Operating Results – 2020 vs. 2019
Our consolidated net income attributable to common shareholders for the year ended
December 31, 2020was $551 million, compared with $538 millionfor the prior year. The results reflect an increase of approximately $13 millionfor the regulated electricity segment primarily due to higher revenue driven by the effects of weather and lower refunds in the current year related to the Tax Act, higher pension and other postretirement non-service credits and higher revenue from customer growth, partially offset by higher income taxes, including lower amortization of excess deferred taxes, higher depreciation and amortization expense, and higher other expenses. Weather had a significant impact on our result of operations due to the hotter than normal weather in 2020 compared to 2019.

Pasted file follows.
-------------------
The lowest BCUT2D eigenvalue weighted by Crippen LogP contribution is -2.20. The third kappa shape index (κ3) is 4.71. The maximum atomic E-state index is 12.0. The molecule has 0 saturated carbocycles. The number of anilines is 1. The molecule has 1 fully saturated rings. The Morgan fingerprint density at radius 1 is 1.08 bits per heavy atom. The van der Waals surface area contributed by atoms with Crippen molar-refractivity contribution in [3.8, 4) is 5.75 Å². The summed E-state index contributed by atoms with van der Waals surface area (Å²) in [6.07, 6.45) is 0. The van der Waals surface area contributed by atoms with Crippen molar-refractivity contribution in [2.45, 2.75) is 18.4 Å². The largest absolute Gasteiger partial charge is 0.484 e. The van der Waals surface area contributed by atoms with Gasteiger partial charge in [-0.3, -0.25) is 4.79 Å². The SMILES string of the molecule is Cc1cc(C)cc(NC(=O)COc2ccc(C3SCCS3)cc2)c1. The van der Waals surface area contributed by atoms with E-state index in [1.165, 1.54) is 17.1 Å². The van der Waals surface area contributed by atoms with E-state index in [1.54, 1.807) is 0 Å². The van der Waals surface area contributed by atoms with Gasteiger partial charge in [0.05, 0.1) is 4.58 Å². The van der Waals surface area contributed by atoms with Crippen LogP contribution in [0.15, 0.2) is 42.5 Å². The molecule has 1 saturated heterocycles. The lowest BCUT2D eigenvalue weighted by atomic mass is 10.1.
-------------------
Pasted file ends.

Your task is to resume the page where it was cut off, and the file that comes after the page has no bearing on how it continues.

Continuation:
The following table presents the net income attributable to ordinary shareholders by business segment compared to the previous year:
Year Ended December 31, 2020 2019 Net change (dollars in millions) Regulated Electricity Segment: Operating revenues less fuel and purchased power expenses
$ 2,589 $ 2,425 $ 164Operations and maintenance (953) (939) (14) Depreciation and amortization (614) (591) (23) Taxes other than income taxes (225) (219) (6)
Pension and other credits unrelated to post-retirement service – net 56
23 33 All other income and expenses, net 26 61 (35)
Interest expense, net of allowance for borrowed funds used during construction
(229) (217) (12) Income taxes (Note 5) (78) 16 (94)
Less income related to non-controlling interests (note 18) (19)
(19) - Regulated electricity segment income 553 540 13 All other (2) (2) - Net Income Attributable to Common Shareholders